The Habu lesson on Monday was very good. I'm glad I went. I got a little ball of Kasuri Bamboo Tape which I think I will be able to use with the Shosenshi paper, and I am fired to have another go at the Kusha Kusha scarf before I give it up. The workshop gave the necessary clues to deciphering a Japanese pattern, so I should have a better chance of understanding the Setsuko Torii book I bought at the beginning of the year.
I also, quite unintentionally, bought a skein of Old Maiden Aunt's merino sock yarn. It's called Pine, but the greenness reminds me of something else that I can't put my finger on. Terrible photograph.
I didn't mean to buy it, just as I don't intend to knit any more Xmas presents this year, but this just has somebody's name all over it. There's a smidgeon of navy blue on it which made me think of dark blue beads and a little Forest Canopy Shawl, but since then I've been thinking of fingerless gloves rather a lot. Or a cowl? A Forest Canopy Cowl with beads?
The Pinwheel is finished and has been despatched to my friend, the baby's great-aunt. I blocked it with very slight points at the YOs, just enough to give it a bit of movement.
It turns out that this baby isn't Australian as I thought: it's English and is due in December, and is having an Australian cousin in January.
So I may be knitting another Pinwheel for the cousin. It won't be Lorna's Laces Worsted, because the price of anything brought from the US has gone up by 50% since I bought the Hawaii. I have been looking for another superwash 100% wool in the right weight and it isn't easy, but I've found a couple and await a choice being made.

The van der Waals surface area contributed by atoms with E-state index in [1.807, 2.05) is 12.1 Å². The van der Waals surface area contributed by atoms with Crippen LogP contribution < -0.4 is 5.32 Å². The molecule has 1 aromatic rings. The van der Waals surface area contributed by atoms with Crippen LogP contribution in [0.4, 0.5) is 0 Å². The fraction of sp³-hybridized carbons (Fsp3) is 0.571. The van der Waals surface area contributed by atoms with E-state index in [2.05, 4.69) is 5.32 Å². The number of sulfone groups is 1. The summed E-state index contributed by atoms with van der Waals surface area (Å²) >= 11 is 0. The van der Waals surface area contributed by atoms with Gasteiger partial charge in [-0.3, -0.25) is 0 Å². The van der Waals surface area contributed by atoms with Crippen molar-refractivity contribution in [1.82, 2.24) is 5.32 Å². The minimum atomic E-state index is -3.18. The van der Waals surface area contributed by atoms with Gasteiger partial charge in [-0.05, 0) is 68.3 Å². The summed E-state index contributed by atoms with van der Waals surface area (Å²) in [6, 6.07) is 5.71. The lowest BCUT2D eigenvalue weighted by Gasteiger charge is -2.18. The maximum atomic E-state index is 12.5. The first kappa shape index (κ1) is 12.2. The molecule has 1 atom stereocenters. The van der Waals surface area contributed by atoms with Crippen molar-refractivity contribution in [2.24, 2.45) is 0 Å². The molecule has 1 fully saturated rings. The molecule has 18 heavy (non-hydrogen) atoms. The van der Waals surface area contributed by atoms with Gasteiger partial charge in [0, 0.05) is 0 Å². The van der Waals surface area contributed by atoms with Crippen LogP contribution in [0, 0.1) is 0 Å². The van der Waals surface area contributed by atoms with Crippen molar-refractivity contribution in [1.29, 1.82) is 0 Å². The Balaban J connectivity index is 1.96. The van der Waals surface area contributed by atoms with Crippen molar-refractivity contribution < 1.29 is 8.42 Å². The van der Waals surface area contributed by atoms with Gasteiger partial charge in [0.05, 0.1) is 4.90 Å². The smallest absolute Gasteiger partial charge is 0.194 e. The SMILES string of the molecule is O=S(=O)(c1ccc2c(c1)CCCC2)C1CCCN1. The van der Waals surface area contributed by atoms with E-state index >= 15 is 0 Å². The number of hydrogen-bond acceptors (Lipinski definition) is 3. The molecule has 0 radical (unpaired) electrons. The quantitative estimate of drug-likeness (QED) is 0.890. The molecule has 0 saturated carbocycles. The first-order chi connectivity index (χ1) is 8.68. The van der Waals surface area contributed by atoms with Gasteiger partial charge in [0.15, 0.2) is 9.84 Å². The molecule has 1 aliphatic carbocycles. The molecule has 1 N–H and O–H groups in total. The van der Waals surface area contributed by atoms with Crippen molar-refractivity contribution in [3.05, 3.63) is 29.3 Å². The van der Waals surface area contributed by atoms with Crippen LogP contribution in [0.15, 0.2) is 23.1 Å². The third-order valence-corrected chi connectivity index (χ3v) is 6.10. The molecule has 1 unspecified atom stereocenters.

I've been wearing a lot of black this week - no special reason, just feeling dramatic - so I haven't done any fluffy white angora knitting.
I bought a cone of Colourmart cashmere from one of my favourite eBay sellers, cossetter, and swatched a little bit.I've photographed it so close up that it looks like Aran weight, but it's very fine, 4 ply (2/13). I'm not sure what it's for but it's nice to have it.
I also got some laceweight merino from her in the palest pale blue. It's even finer, 2/28,and it's like knitting with a spider's web.
It's not at all a babyish or sweet blue; it's very cool and icy. She has more of it here, and in white too here and here. I'm not sure why I'm telling you this as I want to buy some of the white myself.
The swatches are both Forest Canopy: I wouldn't use such a fine yarn as these for that but I can swatch it now without getting off the sofa and looking for the pattern so that's what I did.
Raveller found this link on the Scottish Screen site to a clip of a Shetland woman blocking a shawl. I can't embed it, but do follow the link. She runs a strand of yarn around the points with a curved needle and then stretches it over wooden pegs in the ground which look as if they are fixtures, outdoors with snow on the ground and a strong wind blowing. The shawl would have been wet and cold too. Her poor cold red hands. I'll think of her next time I'm pinning out a shawl in my heated bedroom.
Some blue sheep have been created for St Andrew's Day.
It's a pity they aren't Blue Faced Leicesters.
For those of you who are already feeling jaded by the downside of Christmas, and fans of the Number 11 Bus, here's a seasonal roundup of Edinburgh scenes.